« At some point, as they go about their duties, they could be ‘overtaken by protesters,’ he said, and ‘could be killed with their own weapons.’
That’s what happened during a clash in the Amazon between protesters and police in 2009 that left 23 officers and 10 civilians dead, said Mr Luque, who witnessed the aftermath. The officers, he said, « were taken to the forest and executed. »
To further complicate matters, the police and military often refuse to share details about their operations, according to lawyers involved in civilian death cases. And cases tend to be assigned to overworked prosecutors, some of whom handle more than 200 at a time.
Prosecutors have been reluctant to investigate senior government officials who may have authorized or encouraged the use of lethal force, or the role of mining companies hiring police to provide private security, human rights activists said.
« There is a clear lack of institutional will to address this issue, » said Carlos Rivera, a human rights lawyer.
Peru is not the only South American democracy where unarmed civilians have been killed in protests as popular discontent poured into the streets.
Javier Puente, an Andean studies scholar at Smith College in Massachusetts, said the military and police have long helped weak Latin American leaders compensate for the lack of strong parties and other institutions by normalizing violent solutions to political problems.
« The price Peru pays for the form of institutionalism offered by the military and police is impunity, » said Puente.
Peru’s return to democracy in 2000, after years of authoritarian rule, raised expectations of wider access to justice and political representation, along with an end to police and military abuses of Peruvians, particularly against indigenous people.
Instead, as Peru experienced rapid economic expansion, those hopes were abandoned.
One democratically elected president after another has been mired in corruption scandals. Inequality has remained high, social conflicts have deepened, and a global commodity boom has driven huge mining projects into rural indigenous regions.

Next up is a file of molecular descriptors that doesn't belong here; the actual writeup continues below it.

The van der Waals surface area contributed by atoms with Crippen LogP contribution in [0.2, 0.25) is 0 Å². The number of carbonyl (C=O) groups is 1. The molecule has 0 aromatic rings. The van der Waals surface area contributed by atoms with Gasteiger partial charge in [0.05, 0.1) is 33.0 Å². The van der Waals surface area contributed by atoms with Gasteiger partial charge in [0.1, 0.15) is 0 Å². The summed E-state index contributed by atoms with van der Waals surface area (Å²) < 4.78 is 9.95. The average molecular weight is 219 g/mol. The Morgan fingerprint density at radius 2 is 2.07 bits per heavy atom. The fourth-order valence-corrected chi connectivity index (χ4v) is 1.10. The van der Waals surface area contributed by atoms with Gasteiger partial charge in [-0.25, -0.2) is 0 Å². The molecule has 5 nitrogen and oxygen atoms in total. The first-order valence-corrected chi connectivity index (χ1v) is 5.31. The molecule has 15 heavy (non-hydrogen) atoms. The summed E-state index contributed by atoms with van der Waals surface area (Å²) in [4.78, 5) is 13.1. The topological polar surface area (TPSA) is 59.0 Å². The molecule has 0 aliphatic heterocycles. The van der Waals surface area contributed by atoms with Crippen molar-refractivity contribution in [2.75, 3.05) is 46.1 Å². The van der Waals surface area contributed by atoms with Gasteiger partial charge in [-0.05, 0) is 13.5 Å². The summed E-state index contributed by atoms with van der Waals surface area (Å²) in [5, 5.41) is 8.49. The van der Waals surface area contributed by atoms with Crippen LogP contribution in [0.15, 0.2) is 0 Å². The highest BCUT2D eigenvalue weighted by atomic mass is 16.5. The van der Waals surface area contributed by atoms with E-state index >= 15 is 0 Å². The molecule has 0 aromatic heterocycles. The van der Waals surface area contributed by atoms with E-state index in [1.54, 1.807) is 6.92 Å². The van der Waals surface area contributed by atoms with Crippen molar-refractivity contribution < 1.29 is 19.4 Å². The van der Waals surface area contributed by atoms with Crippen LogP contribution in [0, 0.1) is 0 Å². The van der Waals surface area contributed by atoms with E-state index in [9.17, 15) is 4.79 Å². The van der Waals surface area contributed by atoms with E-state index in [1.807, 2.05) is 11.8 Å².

“They never listen to us. They just send the police,” said Melchor Yauri, a member of an indigenous community in southern Peru.
She said her father, Félix, was shot in the eye with a rubber bullet by police during a protest in 2012 over pollution from a copper mine and died of an infection in his wounds. An investigation into his death was closed in 2015.
Peru’s police could be granted increased immunity under a congressional bill that would move trials involving officers from civilian courts to a military police tribunal.
While neighboring countries, including Chile and Colombia, have elected leaders who have promised changes to address excessive force, abuses and impunity in Peru appear to be increasingly entrenched, said Will Freeman, an American studies researcher Latina at the Council on Foreign Relations, a US research institute.
Ms. Boluarte and most lawmakers « don’t even seem interested in pretending to lobby for accountability or reform, » Freeman said.
Days after nine civilians were killed in clashes with security forces in December, Ms Boluarte promoted her defense minister to prime minister. Her administration has described the police’s handling of the protests as « impeccable » and has proposed longer prison sentences for people who damage property or disturb public order.
Relatives of victims of recent clashes say they don’t trust the head of the prosecutor’s office, Patricia Benavides, after she removed human rights prosecutors from the investigation and moved cases from rural areas to Lima, the capital , making it more difficult for their family members to track their progress.
After her husband died during the mining protest, Ms Huillca said her herd of sheep dwindled to 30 from 500, as she sold them to support her children’s education.
To this day, he freezes when he sees the police. « I’m afraid they’ll do the same thing to me, » she said.